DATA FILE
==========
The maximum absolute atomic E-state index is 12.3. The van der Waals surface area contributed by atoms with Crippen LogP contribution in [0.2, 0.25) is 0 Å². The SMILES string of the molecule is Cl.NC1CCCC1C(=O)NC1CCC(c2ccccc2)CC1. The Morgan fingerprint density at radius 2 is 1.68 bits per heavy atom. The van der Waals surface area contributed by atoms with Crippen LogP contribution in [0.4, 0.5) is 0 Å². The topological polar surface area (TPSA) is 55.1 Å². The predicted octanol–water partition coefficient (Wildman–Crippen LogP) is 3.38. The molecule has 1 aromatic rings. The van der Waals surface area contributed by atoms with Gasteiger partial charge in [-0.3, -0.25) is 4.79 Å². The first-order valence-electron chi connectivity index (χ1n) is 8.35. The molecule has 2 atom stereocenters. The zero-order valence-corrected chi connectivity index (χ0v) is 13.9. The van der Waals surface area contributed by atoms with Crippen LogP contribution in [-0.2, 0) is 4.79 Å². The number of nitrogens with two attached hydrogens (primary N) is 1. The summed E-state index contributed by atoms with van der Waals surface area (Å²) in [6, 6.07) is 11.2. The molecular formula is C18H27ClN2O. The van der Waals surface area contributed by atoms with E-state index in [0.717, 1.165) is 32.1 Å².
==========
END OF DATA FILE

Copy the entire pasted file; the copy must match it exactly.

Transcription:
The maximum absolute atomic E-state index is 12.3. The van der Waals surface area contributed by atoms with Crippen LogP contribution in [0.2, 0.25) is 0 Å². The SMILES string of the molecule is Cl.NC1CCCC1C(=O)NC1CCC(c2ccccc2)CC1. The Morgan fingerprint density at radius 2 is 1.68 bits per heavy atom. The van der Waals surface area contributed by atoms with Crippen LogP contribution in [0.4, 0.5) is 0 Å². The topological polar surface area (TPSA) is 55.1 Å². The predicted octanol–water partition coefficient (Wildman–Crippen LogP) is 3.38. The molecule has 1 aromatic rings. The van der Waals surface area contributed by atoms with Gasteiger partial charge in [-0.3, -0.25) is 4.79 Å². The first-order valence-electron chi connectivity index (χ1n) is 8.35. The molecule has 2 atom stereocenters. The zero-order valence-corrected chi connectivity index (χ0v) is 13.9. The van der Waals surface area contributed by atoms with Crippen LogP contribution in [-0.2, 0) is 4.79 Å². The number of nitrogens with two attached hydrogens (primary N) is 1. The summed E-state index contributed by atoms with van der Waals surface area (Å²) in [6, 6.07) is 11.2. The molecular formula is C18H27ClN2O. The van der Waals surface area contributed by atoms with E-state index in [0.717, 1.165) is 32.1 Å².